Tuesday, April 10, 2012
I think a lot of my friends are starting to experience the aging parents syndrome, and they are discovering there are as many ways of growing old as there are individual people in the world. A lot of people our parents' age had a job that they plugged away at for years and years, and looked forward to retiring so that they could have leisure time. They had good retirement funds and houses that they bought and paid for, back when that was still possible: the American dream. They dreamed of the day they would retire, secure in the knowledge that after sixty-five, they would be free. Most of them imagined they would finally do with themselves what they really wanted to do all along.
But the thing that's fascinating is how many of them really didn't envision what those activities would be. There are so many ways to "do" leisure, and a lot of people simply don't put time into anything but work and not-work. They don't have something they love, something they pursue with passion outside their work or family selves, and when they retire they suddenly find themselves at loose ends. There are lots of people who, having put in their time, simply end up not doing anything. I mean, they walk the dog, chat with their neighbors, watch movies and tv, read the newspapers, and go to the grocery store, doctor, whatever. But they're done contributing; they have no particular hobbies, and they are perfectly happy just to exist, to consume, to live a purposeless, pleasant existence. I think that, in the distopian universes where old people are euthanized, these people would unfortunately be the first to go, because from a societal standpoint they are no longer adding to the status quo, even if they did their bit earlier. They are just... coasting along until it's time to die.
Unfortunately, there are people who didn't organize themselves so nicely in their younger lives. Through bad management or late divorce or simply through not having a good income and being dependent on social security, they are at the mercy of their income. They spend all their time clipping coupons or, in some cases, trying to shore up the holes in their bleeding finances, and there's no time nor money for all the fun stuff. This is who I don't want to be, and it's a crap shoot, so it's scary. What if your retirement is in stocks, and the crash hits?
Which brings me to the question of becoming rich.
"I don't know what I'd do with all that money." I hear this comment a lot from a surprising number of people, usually when the subject of the state lottery comes up. I think they look at that $46 million dollar mark, or whatever it is, and think (rightly, perhaps) "it's just too much to take care of." Or perhaps they don't want to end up running around having pictures taken of them like Tamara Ecclestone, or whoever the disgustingly-wealthy-person-du-jour is.
In any case, I always tell them, "I know exactly what I'd do with all that money." And I do. I could spend that $46 million in a couple of years. And I wouldn't be buying yachts with it, either. Of course, when I say that, people always look at me strangely and then sort of shut up, as if I've been rude, or perhaps as if I'm showing distressing signs of avarice; but honestly, there are so many things I would love to spend some money on!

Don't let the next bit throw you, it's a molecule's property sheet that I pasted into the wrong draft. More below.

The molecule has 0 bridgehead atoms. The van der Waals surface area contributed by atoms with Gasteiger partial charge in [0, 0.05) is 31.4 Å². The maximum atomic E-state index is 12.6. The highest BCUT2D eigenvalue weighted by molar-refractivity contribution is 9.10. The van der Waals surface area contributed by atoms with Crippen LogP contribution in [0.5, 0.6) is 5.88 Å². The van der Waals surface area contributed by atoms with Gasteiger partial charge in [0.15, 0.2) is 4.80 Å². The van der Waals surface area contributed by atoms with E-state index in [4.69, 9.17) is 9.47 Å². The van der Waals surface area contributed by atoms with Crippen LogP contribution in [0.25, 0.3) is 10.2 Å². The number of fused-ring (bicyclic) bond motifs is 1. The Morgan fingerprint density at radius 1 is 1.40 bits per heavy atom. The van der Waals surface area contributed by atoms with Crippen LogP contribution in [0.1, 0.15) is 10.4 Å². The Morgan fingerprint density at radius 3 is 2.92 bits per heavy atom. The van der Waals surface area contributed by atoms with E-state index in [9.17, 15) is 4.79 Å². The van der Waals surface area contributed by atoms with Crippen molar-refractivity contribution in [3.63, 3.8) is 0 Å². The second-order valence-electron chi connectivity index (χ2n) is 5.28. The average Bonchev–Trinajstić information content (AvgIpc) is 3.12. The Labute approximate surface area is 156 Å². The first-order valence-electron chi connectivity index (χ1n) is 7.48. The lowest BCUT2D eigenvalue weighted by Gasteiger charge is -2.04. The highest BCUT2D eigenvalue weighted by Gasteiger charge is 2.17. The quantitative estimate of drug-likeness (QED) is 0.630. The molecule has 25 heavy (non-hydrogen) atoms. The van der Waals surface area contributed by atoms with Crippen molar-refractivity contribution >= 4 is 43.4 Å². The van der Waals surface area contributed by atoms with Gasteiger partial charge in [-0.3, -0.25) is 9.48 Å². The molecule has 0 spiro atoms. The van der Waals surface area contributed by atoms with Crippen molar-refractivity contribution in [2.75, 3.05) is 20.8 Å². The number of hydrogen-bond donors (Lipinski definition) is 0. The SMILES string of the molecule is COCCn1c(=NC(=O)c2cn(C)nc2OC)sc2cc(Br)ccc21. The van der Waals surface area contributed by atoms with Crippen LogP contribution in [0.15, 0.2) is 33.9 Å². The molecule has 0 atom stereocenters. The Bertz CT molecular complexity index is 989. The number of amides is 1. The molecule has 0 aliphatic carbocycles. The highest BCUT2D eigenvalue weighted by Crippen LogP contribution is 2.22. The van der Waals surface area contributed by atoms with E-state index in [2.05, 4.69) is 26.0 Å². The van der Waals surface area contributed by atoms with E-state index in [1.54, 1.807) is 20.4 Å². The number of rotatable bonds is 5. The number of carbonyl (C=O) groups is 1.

So here, for the benefit of you people who have won the lottery, I have decided to write both some suggestions for what to do with you money, if faced with enforced leisure, and what to do with yourself, in the process. Or... let me rephrase that: these are ten things *I* would do, if I had the opportunity.
#1 (Boring but useful suggestion: get a good accountant. You can pay this person well, but make sure they're good, and make sure they're honest. It's astonishing how many people who win the lottery end up broke and embezzled from (or had someone dance a financial jig around them and then move on).) Okay, now on to the real list.
#2. Give a bunch of money to the schools in your area -- the poorer the district, the better. Earmark what you want the funds to go to: technology, art, music... all the things those schools can't afford to pay for anymore (in California this is a statewide problem, since we are 50th in education among the states, but there are always poor schools that need help).
#4. Give to a worthy cause, or many worthy causes. Amnesty International, for example. Charity is possibly the most obvious of these ideas. Do it anonymously, so they don't send you junk mail!
#5. Pay off all your debts. Pay off all your family's debts: your siblings, your parents, your children. Give each one of them whatever the maximum gift allowance is. Start college funds for every child in the family.
#7. Set up an educational fund. If you care about educating children about the environment, earmark it for that. If you feel that people don't understand the fiscal side of their voting choices, make a fund that will educate the masses. Raise awareness, help make us all smarter, and the world will be a better place.
#8. Create an endowment that preserves something. Gypsy songs. Chair caning. Tatting designs.
#10. Lastly, set some of the money aside for things like retirement and house-cleaners. Take $1 million and put it somewhere so that you have a cushion when you are old and want to retire, and then put a bit more into a fund which will send you the interest every month so that you can not work so hard. If that means babysitting and laundry help, so be it. It may mean continuing to get tax help after the money's gone and you just have your regular income again.
At this point, a few things NOT to do are probably also in order.
Lastly, don't make new friends who like a luxurious lifestyle -- or if you do, don't buy them stuff, throw parties, invite house-guests, etc. Keep your life private, or you'll be the next Hugh Hefner -- until they all move on to the next sucker.
Unless, of course, that's what you've always dreamed of.